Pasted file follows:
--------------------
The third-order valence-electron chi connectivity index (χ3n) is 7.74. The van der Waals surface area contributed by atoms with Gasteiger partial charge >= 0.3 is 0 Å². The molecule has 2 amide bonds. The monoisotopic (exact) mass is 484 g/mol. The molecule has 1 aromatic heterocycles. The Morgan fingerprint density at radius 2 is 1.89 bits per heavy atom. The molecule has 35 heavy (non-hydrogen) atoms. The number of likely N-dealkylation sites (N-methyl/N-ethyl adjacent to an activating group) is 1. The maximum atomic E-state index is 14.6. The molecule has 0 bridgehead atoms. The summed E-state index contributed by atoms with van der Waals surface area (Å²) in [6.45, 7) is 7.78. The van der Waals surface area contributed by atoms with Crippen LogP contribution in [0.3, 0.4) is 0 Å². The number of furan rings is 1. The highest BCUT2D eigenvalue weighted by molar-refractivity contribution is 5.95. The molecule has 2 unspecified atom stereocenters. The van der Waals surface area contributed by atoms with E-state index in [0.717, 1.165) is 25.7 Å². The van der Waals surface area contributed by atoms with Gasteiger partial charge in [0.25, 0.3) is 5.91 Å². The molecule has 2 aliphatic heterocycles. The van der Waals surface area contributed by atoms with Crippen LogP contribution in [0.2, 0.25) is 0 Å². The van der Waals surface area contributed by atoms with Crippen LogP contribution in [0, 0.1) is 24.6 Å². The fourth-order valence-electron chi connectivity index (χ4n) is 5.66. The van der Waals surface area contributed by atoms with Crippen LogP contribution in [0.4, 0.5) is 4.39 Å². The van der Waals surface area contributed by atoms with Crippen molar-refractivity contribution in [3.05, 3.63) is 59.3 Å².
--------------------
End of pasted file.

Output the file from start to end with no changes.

The third-order valence-electron chi connectivity index (χ3n) is 7.74. The van der Waals surface area contributed by atoms with Gasteiger partial charge >= 0.3 is 0 Å². The molecule has 2 amide bonds. The monoisotopic (exact) mass is 484 g/mol. The molecule has 1 aromatic heterocycles. The Morgan fingerprint density at radius 2 is 1.89 bits per heavy atom. The molecule has 35 heavy (non-hydrogen) atoms. The number of likely N-dealkylation sites (N-methyl/N-ethyl adjacent to an activating group) is 1. The maximum atomic E-state index is 14.6. The molecule has 0 bridgehead atoms. The summed E-state index contributed by atoms with van der Waals surface area (Å²) in [6.45, 7) is 7.78. The van der Waals surface area contributed by atoms with Crippen LogP contribution in [0.3, 0.4) is 0 Å². The number of furan rings is 1. The highest BCUT2D eigenvalue weighted by molar-refractivity contribution is 5.95. The molecule has 2 unspecified atom stereocenters. The van der Waals surface area contributed by atoms with E-state index in [0.717, 1.165) is 25.7 Å². The van der Waals surface area contributed by atoms with Gasteiger partial charge in [0.25, 0.3) is 5.91 Å². The molecule has 2 aliphatic heterocycles. The van der Waals surface area contributed by atoms with Crippen LogP contribution in [0.2, 0.25) is 0 Å². The van der Waals surface area contributed by atoms with Crippen LogP contribution in [0, 0.1) is 24.6 Å². The fourth-order valence-electron chi connectivity index (χ4n) is 5.66. The van der Waals surface area contributed by atoms with Crippen LogP contribution in [0.4, 0.5) is 4.39 Å². The van der Waals surface area contributed by atoms with Crippen molar-refractivity contribution in [3.05, 3.63) is 59.3 Å².